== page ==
SUMMER OF 1988: “Stained Glass Window” …


Just beneath the rafters in a church of stone laid a stained glass window in the attic all alone. A work of art forgotten – a treasure thrown away. Taken from the sunlight, it was just a useless frame. Oh the things in life we take for granted, the things of wonder we could know. I want to be illuminated, full of Heaven’s light, shining through my life. Let the window of my heart reveal your love. I took the stained glass window and held it to the light … years of hidden glory reappeared before my eyes. Every brilliant color glowing like a fire. Full of revelation and created to inspire., Thirsty for your morning sun. Let your love in me unfold, all this beauty to behold. There’s a stained glass window in the soul of man – a pattern of perfection that was made with holy hands. With the light of heaven pouring through each pain, truth in all it’s splendor is revealed and will remain. {Clay Crosse

I headed off to college in Corsicana, Texas, which was a much welcomed and necessary escape from the “Mean Girls” scene at old Allen High. Away at college no one really gave a second look to my ethnicity and everyone was just so “different”. Different colors, creeds, backgrounds – different Gods and perspectives. It was there that I realized that I was only a tiny piece of this beautiful multi-cultured tapestry of life and it was also then during my freshman year that I met my future husband. My GOD was he good looking! Solidly chiseled six foot two and 200 pounds with deep green eyes to get lost in!  We met there in Corsicana at the YMCA and after many months of cat and mouse began dating. We continued to date once I graduated from Navarro and transferred to the University of North Texas and this went on for about a year.

By this time my sister Julie had caught up with me and was then beginning her freshman year also at UNT and we lived together, which was such an experience I’ll never forget!  By then, however, I had developed a dangerous eating disorder and at one point had dropped down to about 100 pounds and a size zero. My obliterated self-esteem had finally caught up with me and I had gone almost an entire year without keeping a meal down. My family tried to help me, but unfortunately, I was much weaker than my disease. I’m not so sure that anyone, including myself, understood what my disease was about in the first place, which not only didn’t help but eventually just perpetuated matters. After first being hospitalized and then intensely counseled I went ahead and dropped out of school at the middle of my junior year so that I could go back home and recover, which I did, or at least I thought I did, the Christmas of 1990.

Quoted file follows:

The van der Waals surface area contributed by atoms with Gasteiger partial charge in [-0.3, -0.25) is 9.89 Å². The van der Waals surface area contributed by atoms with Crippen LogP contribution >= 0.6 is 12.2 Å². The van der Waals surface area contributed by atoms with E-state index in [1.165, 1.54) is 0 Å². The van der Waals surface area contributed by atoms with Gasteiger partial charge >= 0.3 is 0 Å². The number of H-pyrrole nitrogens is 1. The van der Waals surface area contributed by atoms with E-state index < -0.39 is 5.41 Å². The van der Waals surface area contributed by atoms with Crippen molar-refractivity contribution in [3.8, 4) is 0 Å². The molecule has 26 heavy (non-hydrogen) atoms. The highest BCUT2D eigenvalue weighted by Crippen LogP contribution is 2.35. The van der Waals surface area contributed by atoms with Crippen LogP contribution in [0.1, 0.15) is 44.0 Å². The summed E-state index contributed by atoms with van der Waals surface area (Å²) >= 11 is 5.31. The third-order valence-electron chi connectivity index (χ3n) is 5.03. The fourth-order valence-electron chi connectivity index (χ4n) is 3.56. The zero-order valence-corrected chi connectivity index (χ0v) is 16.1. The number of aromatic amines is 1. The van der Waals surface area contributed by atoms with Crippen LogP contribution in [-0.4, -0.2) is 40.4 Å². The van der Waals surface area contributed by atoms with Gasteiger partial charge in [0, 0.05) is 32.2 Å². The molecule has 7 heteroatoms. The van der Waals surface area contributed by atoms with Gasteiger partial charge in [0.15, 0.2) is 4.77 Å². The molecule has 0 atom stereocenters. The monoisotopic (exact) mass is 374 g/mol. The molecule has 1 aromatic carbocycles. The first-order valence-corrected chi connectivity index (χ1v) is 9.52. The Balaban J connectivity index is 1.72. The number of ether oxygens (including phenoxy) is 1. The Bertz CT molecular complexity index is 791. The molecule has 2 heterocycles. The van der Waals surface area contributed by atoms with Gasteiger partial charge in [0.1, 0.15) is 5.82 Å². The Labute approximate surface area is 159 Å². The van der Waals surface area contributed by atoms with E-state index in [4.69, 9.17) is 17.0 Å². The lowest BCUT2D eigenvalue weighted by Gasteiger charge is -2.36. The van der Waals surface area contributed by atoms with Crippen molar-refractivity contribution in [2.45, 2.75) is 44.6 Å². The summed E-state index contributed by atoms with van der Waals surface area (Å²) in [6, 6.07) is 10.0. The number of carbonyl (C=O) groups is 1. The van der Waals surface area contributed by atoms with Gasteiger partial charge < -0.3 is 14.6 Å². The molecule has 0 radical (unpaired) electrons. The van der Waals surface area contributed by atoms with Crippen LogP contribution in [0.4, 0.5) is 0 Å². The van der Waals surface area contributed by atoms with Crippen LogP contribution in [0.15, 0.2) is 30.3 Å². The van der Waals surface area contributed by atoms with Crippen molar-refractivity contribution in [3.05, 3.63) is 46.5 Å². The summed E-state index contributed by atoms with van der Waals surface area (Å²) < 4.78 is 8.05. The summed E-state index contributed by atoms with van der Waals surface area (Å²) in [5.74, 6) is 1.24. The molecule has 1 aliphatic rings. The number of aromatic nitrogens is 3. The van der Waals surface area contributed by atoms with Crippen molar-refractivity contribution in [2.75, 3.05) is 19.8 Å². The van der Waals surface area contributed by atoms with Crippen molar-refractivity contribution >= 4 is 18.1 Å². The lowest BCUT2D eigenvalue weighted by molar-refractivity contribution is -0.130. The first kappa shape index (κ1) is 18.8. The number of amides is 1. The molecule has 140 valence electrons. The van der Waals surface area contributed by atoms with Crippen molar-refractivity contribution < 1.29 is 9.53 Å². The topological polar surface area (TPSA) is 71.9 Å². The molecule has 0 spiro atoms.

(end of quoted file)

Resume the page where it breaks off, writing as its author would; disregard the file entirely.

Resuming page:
It took an entire year for me to finally catch him and he was certainly not an easy one to reel in. Sometimes I’m ashamed of how I insinuated myself into every aspect of his life, and could probably have compared my tactics to those of a common stalker. Looking back I now have a much better understanding of why he was “so hard to catch”, which I will surely venture into at some point in this Diary. That January, however, and after a bit of coaxing by my father, Pete asked me to marry him after which time mom, Julie and I spent the next 10 months planning my fairytale wedding, for which absolutely no expense was spared!

We were married on October 19, 1991.  Things were relatively simple for us back then.  He worked a warehouse in Corsicana and planned on becoming a fireman. I became a paralegal secretary in Dallas and loved it. We made the cutest little home in Ennis and began our life together. Again, I was young and a bit spoiled at times and looking back I realize that I was so busy planning the wedding that I completely overlooked the “being married” part that would soon follow.  Still, it seemed as though we loved each other enough at the time and were relatively happy, and things might have been just fine, but then …